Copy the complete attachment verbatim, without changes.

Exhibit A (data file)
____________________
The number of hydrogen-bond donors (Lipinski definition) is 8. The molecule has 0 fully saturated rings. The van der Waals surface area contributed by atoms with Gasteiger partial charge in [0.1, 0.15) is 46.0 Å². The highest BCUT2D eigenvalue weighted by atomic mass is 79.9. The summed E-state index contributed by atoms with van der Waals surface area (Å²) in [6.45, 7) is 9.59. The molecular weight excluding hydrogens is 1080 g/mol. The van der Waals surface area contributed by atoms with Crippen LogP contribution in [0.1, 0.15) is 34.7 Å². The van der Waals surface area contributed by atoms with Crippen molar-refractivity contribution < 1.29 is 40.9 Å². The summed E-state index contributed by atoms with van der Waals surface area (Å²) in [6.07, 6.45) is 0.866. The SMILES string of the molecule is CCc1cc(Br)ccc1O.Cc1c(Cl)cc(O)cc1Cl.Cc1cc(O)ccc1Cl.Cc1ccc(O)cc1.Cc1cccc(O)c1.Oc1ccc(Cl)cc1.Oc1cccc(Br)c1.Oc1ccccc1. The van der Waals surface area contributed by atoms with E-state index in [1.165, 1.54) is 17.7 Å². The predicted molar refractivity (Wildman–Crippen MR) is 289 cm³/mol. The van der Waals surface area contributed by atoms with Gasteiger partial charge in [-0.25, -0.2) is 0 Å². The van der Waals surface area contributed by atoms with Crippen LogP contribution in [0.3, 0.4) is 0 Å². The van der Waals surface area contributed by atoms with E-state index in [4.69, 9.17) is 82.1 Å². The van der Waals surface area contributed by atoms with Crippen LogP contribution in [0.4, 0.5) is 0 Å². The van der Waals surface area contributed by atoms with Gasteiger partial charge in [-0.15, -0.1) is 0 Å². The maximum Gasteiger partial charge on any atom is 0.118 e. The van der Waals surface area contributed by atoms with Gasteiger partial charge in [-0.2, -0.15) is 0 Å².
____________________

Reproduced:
The number of hydrogen-bond donors (Lipinski definition) is 8. The molecule has 0 fully saturated rings. The van der Waals surface area contributed by atoms with Gasteiger partial charge in [0.1, 0.15) is 46.0 Å². The highest BCUT2D eigenvalue weighted by atomic mass is 79.9. The summed E-state index contributed by atoms with van der Waals surface area (Å²) in [6.45, 7) is 9.59. The molecular weight excluding hydrogens is 1080 g/mol. The van der Waals surface area contributed by atoms with Crippen LogP contribution in [0.1, 0.15) is 34.7 Å². The van der Waals surface area contributed by atoms with Crippen molar-refractivity contribution < 1.29 is 40.9 Å². The summed E-state index contributed by atoms with van der Waals surface area (Å²) in [6.07, 6.45) is 0.866. The SMILES string of the molecule is CCc1cc(Br)ccc1O.Cc1c(Cl)cc(O)cc1Cl.Cc1cc(O)ccc1Cl.Cc1ccc(O)cc1.Cc1cccc(O)c1.Oc1ccc(Cl)cc1.Oc1cccc(Br)c1.Oc1ccccc1. The van der Waals surface area contributed by atoms with E-state index in [1.165, 1.54) is 17.7 Å². The predicted molar refractivity (Wildman–Crippen MR) is 289 cm³/mol. The van der Waals surface area contributed by atoms with Gasteiger partial charge in [-0.25, -0.2) is 0 Å². The van der Waals surface area contributed by atoms with Crippen LogP contribution in [0.3, 0.4) is 0 Å². The van der Waals surface area contributed by atoms with E-state index in [4.69, 9.17) is 82.1 Å². The van der Waals surface area contributed by atoms with Crippen LogP contribution in [0.4, 0.5) is 0 Å². The van der Waals surface area contributed by atoms with Gasteiger partial charge in [-0.15, -0.1) is 0 Å². The maximum Gasteiger partial charge on any atom is 0.118 e. The van der Waals surface area contributed by atoms with Gasteiger partial charge in [-0.2, -0.15) is 0 Å².